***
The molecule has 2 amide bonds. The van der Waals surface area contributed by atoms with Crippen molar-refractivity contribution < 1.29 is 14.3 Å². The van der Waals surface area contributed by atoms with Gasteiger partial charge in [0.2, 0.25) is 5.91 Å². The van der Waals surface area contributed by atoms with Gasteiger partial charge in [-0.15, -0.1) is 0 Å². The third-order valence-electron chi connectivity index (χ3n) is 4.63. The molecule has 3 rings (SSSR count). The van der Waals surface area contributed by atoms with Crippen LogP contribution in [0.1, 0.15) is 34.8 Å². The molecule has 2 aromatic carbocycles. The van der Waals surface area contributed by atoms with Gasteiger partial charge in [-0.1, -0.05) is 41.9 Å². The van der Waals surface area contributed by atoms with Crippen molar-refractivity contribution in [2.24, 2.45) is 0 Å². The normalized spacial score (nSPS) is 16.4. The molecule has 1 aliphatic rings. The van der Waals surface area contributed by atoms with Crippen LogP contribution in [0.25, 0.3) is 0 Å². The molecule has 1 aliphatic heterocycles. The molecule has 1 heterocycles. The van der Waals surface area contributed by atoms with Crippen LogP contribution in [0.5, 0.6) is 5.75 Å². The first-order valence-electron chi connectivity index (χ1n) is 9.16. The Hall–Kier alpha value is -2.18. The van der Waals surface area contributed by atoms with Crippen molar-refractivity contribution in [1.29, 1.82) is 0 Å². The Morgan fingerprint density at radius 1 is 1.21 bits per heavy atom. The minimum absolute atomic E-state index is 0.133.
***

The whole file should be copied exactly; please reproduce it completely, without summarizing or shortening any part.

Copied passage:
The molecule has 2 amide bonds. The van der Waals surface area contributed by atoms with Crippen molar-refractivity contribution < 1.29 is 14.3 Å². The van der Waals surface area contributed by atoms with Gasteiger partial charge in [0.2, 0.25) is 5.91 Å². The van der Waals surface area contributed by atoms with Gasteiger partial charge in [-0.15, -0.1) is 0 Å². The third-order valence-electron chi connectivity index (χ3n) is 4.63. The molecule has 3 rings (SSSR count). The van der Waals surface area contributed by atoms with Crippen LogP contribution in [0.1, 0.15) is 34.8 Å². The molecule has 2 aromatic carbocycles. The van der Waals surface area contributed by atoms with Gasteiger partial charge in [-0.1, -0.05) is 41.9 Å². The van der Waals surface area contributed by atoms with Crippen molar-refractivity contribution in [2.24, 2.45) is 0 Å². The normalized spacial score (nSPS) is 16.4. The molecule has 1 aliphatic rings. The van der Waals surface area contributed by atoms with Crippen LogP contribution in [0.25, 0.3) is 0 Å². The molecule has 1 aliphatic heterocycles. The molecule has 1 heterocycles. The van der Waals surface area contributed by atoms with Crippen LogP contribution in [0.5, 0.6) is 5.75 Å². The first-order valence-electron chi connectivity index (χ1n) is 9.16. The Hall–Kier alpha value is -2.18. The van der Waals surface area contributed by atoms with Crippen molar-refractivity contribution in [1.29, 1.82) is 0 Å². The Morgan fingerprint density at radius 1 is 1.21 bits per heavy atom. The minimum absolute atomic E-state index is 0.133.